This week we welcome Qumisha Goss (@QatalystGoss) as our PyDev of the Week. Q is a librarian from Detroit who gave one of the best keynotes I’ve ever seen at PyCon US this year. For some reason, the people who uploaded the Keynotes from that morning didn’t separate the keynotes from each other or from the morning’s lightning talks, so you have to seek about 2/3’s of the way through the official video to find Q’s keynote here: I personally think you should take a few moments and watch the video. But if you don’t have the time, you can still read this brief interview with this amazing person.
“My favorite language for maintainability is Python. It has simple, clean syntax, object encapsulation, good library support, and optional named parameters.” – Bram Cohen
The company I’m working for started a project as a start-up last year. In the beginning, there was a discussion on what programming language to choose so that we could easily have an MVP (Minimum Valuable Product) in the shortest time possible, but also to learn something new while working on this project. The most common programming language used in the company is Java, thus we had to answer a question: do we want to continue with Java or try something else? We chose the second option. But what exactly does this “something else” mean?
First of all, the project is a web application, therefore we had to look first for a web framework and after that for a language that would be compatible with that framework. It didn’t take us too much time to find out the best option, so we opted for the Django web framework. As you might know, Django is a web framework written in Python, so the choice of the programming language was obvious – it’s Python. That’s how my journey with Python started.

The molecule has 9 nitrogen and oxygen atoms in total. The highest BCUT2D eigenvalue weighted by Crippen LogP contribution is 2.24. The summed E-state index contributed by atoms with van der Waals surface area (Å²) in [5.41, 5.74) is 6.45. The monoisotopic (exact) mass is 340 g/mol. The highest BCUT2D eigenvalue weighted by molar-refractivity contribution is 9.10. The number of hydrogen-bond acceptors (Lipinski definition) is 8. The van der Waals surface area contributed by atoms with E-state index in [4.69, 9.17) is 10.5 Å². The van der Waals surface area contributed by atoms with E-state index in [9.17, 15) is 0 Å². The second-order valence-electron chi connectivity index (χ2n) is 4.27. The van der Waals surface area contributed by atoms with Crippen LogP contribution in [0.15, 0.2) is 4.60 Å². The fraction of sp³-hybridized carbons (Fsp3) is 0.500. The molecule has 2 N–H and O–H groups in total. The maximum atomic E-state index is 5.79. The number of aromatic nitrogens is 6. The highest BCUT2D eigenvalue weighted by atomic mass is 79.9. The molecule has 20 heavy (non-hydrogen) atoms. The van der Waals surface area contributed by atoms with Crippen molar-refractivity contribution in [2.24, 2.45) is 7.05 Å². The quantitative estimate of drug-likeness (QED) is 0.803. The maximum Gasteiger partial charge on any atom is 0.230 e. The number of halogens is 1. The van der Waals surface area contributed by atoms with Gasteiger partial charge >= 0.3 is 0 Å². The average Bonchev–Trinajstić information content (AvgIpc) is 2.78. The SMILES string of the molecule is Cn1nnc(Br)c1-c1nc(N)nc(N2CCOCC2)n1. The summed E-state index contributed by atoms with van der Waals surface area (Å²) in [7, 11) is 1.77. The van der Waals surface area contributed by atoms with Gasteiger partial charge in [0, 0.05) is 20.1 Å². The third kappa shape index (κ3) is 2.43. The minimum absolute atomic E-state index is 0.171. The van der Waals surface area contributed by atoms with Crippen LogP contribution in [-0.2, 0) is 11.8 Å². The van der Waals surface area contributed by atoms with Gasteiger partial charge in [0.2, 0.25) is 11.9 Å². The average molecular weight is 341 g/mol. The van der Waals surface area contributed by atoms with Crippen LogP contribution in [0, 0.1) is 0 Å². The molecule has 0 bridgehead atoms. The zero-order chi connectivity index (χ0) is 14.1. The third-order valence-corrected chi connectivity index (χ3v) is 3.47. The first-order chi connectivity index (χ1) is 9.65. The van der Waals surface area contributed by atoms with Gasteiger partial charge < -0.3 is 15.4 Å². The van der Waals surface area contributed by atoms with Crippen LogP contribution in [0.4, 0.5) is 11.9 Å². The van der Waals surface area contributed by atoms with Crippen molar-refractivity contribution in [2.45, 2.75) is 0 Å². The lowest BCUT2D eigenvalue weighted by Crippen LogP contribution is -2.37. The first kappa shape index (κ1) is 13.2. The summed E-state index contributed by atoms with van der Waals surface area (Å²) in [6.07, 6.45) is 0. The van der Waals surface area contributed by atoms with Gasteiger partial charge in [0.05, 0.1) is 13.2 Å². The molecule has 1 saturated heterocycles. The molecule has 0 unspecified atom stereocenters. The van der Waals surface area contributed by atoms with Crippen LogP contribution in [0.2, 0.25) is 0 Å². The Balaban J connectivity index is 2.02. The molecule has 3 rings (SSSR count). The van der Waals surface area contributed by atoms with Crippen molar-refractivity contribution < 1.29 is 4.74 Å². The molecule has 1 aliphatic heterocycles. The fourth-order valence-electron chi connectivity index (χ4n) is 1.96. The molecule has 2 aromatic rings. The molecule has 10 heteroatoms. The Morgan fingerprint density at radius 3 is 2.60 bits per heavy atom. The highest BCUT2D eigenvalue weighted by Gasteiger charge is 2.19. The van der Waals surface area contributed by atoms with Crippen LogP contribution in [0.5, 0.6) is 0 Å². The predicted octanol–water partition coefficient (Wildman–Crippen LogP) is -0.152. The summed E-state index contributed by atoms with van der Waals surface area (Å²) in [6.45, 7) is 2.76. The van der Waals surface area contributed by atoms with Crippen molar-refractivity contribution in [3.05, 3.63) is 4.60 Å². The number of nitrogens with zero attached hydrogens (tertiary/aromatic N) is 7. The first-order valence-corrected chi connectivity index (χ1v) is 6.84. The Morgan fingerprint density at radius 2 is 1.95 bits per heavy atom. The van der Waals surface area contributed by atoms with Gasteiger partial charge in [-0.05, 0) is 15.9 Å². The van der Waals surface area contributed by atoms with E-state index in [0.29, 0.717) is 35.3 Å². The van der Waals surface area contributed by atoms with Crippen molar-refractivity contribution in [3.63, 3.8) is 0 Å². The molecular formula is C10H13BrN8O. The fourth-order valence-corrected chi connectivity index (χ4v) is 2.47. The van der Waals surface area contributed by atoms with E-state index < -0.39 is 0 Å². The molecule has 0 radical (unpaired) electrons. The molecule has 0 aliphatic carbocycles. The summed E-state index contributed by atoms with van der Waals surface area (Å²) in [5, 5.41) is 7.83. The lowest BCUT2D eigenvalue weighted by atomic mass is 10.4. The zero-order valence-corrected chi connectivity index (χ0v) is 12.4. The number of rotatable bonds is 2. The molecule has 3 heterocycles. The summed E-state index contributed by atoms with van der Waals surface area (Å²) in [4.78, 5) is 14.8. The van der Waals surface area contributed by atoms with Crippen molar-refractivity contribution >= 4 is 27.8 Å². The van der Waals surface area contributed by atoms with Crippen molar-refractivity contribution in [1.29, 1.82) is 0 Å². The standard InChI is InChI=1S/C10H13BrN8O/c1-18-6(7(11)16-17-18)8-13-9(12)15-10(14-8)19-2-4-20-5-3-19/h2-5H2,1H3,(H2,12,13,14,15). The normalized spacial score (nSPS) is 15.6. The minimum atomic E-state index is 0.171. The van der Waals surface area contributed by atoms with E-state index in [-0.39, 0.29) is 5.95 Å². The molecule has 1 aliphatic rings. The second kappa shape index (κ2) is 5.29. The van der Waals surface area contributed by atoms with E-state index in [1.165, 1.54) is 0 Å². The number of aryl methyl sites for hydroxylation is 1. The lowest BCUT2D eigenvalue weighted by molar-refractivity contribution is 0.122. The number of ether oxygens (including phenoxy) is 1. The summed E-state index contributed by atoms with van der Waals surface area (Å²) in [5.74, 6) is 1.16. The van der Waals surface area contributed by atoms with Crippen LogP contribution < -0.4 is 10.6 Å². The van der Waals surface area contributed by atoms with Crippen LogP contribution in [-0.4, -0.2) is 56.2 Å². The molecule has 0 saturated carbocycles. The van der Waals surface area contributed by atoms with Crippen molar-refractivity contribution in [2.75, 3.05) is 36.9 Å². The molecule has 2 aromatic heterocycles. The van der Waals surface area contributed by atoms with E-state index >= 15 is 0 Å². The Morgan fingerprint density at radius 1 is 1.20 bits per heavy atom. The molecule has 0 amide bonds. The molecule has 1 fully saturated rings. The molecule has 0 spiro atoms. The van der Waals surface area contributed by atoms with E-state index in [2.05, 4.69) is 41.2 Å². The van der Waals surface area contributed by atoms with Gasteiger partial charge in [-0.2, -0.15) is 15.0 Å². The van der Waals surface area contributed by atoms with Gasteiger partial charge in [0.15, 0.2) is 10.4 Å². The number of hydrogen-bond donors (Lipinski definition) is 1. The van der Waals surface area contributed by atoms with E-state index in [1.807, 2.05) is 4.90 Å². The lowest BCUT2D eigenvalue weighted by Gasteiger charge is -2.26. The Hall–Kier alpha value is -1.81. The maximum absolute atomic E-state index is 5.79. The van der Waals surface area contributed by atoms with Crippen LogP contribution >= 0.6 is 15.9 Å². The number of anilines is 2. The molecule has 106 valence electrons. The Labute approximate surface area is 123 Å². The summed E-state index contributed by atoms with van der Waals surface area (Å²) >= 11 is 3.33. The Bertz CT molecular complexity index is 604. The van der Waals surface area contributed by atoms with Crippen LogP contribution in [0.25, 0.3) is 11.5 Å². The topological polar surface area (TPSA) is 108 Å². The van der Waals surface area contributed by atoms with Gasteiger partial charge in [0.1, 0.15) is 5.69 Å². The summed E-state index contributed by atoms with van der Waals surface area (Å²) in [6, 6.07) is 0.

This week we welcome Naomi Ceder (@NaomiCeder) as our PyDev of the Week. Naomi has been a long-time member of the Python community and is the author of The Quick Python Book. Naomi is the current chair of the board of directors for the Python Software Foundation and is a regular speaker at programming conferences. Let’s take a few moments to get to know Naomi better! Can you tell us a little about yourself (hobbies, education, etc.)?:
While we all started to learn how to code with HTML, developing a sophisticated app requires a more advanced language. Java and Python are two of the hottest programming languages in the market right now because of their versatility, efficiency, and automation capabilities. Both languages have their merits and their flaws, but the main difference is that Java is statically typed and Python is dynamically typed.
They have similarities, as they both adopt the “everything is an object” design, have great cross-platform support, and use immutable strings and deep standard libraries. However, they have plenty of differences that steer some coders towards Java and others towards Python. Java has always had a single large corporate sponsor, while Python is more distributed.
This week we welcome Maria Camila Remolina Gutiérrez (@holamariacamila) as our PyDev of the Week! Maria recently gave a talk at PyCon USA in their new PyCon Charlas track last month. You can learn more about Maria on her website or you can check out her GitHub profile to see what she has been doing in the open source world. Let’s take a few minutes to get to know her better!
Can you tell us a little about yourself (hobbies, education, etc)?: